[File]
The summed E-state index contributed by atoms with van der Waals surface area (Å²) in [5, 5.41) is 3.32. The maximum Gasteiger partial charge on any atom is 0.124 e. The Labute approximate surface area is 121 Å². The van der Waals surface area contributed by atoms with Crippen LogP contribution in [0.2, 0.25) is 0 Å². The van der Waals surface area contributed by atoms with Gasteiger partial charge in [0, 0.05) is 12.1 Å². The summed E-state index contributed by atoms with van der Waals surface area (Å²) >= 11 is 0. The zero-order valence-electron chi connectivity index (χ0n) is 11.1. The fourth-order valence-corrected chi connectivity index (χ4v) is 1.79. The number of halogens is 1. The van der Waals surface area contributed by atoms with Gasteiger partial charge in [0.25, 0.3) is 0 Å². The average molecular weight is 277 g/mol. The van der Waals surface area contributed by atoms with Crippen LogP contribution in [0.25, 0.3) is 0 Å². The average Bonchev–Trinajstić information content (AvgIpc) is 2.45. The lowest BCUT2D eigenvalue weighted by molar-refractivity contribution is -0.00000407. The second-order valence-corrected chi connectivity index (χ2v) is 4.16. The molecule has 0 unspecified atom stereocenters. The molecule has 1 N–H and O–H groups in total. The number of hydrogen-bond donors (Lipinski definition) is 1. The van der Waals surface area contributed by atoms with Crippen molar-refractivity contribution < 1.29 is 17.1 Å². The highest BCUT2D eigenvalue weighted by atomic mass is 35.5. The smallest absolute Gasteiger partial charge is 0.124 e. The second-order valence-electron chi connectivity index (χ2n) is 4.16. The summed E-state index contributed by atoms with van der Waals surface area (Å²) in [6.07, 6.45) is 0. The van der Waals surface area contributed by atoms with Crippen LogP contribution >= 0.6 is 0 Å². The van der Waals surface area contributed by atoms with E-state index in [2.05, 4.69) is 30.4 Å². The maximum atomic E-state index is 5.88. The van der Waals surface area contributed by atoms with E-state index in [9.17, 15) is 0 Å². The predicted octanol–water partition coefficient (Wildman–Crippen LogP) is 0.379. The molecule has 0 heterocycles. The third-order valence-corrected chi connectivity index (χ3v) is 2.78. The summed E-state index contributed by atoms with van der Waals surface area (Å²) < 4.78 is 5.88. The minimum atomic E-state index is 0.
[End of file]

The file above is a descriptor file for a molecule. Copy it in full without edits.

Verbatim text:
The summed E-state index contributed by atoms with van der Waals surface area (Å²) in [5, 5.41) is 3.32. The maximum Gasteiger partial charge on any atom is 0.124 e. The Labute approximate surface area is 121 Å². The van der Waals surface area contributed by atoms with Crippen LogP contribution in [0.2, 0.25) is 0 Å². The van der Waals surface area contributed by atoms with Gasteiger partial charge in [0, 0.05) is 12.1 Å². The summed E-state index contributed by atoms with van der Waals surface area (Å²) >= 11 is 0. The zero-order valence-electron chi connectivity index (χ0n) is 11.1. The fourth-order valence-corrected chi connectivity index (χ4v) is 1.79. The number of halogens is 1. The van der Waals surface area contributed by atoms with Gasteiger partial charge in [0.25, 0.3) is 0 Å². The average molecular weight is 277 g/mol. The van der Waals surface area contributed by atoms with Crippen LogP contribution in [0.25, 0.3) is 0 Å². The average Bonchev–Trinajstić information content (AvgIpc) is 2.45. The lowest BCUT2D eigenvalue weighted by molar-refractivity contribution is -0.00000407. The second-order valence-corrected chi connectivity index (χ2v) is 4.16. The molecule has 0 unspecified atom stereocenters. The molecule has 1 N–H and O–H groups in total. The number of hydrogen-bond donors (Lipinski definition) is 1. The van der Waals surface area contributed by atoms with Crippen molar-refractivity contribution < 1.29 is 17.1 Å². The highest BCUT2D eigenvalue weighted by atomic mass is 35.5. The smallest absolute Gasteiger partial charge is 0.124 e. The second-order valence-electron chi connectivity index (χ2n) is 4.16. The summed E-state index contributed by atoms with van der Waals surface area (Å²) in [6.07, 6.45) is 0. The van der Waals surface area contributed by atoms with Crippen LogP contribution >= 0.6 is 0 Å². The van der Waals surface area contributed by atoms with E-state index in [2.05, 4.69) is 30.4 Å². The maximum atomic E-state index is 5.88. The van der Waals surface area contributed by atoms with E-state index in [9.17, 15) is 0 Å². The predicted octanol–water partition coefficient (Wildman–Crippen LogP) is 0.379. The molecule has 0 heterocycles. The third-order valence-corrected chi connectivity index (χ3v) is 2.78. The summed E-state index contributed by atoms with van der Waals surface area (Å²) < 4.78 is 5.88. The minimum atomic E-state index is 0.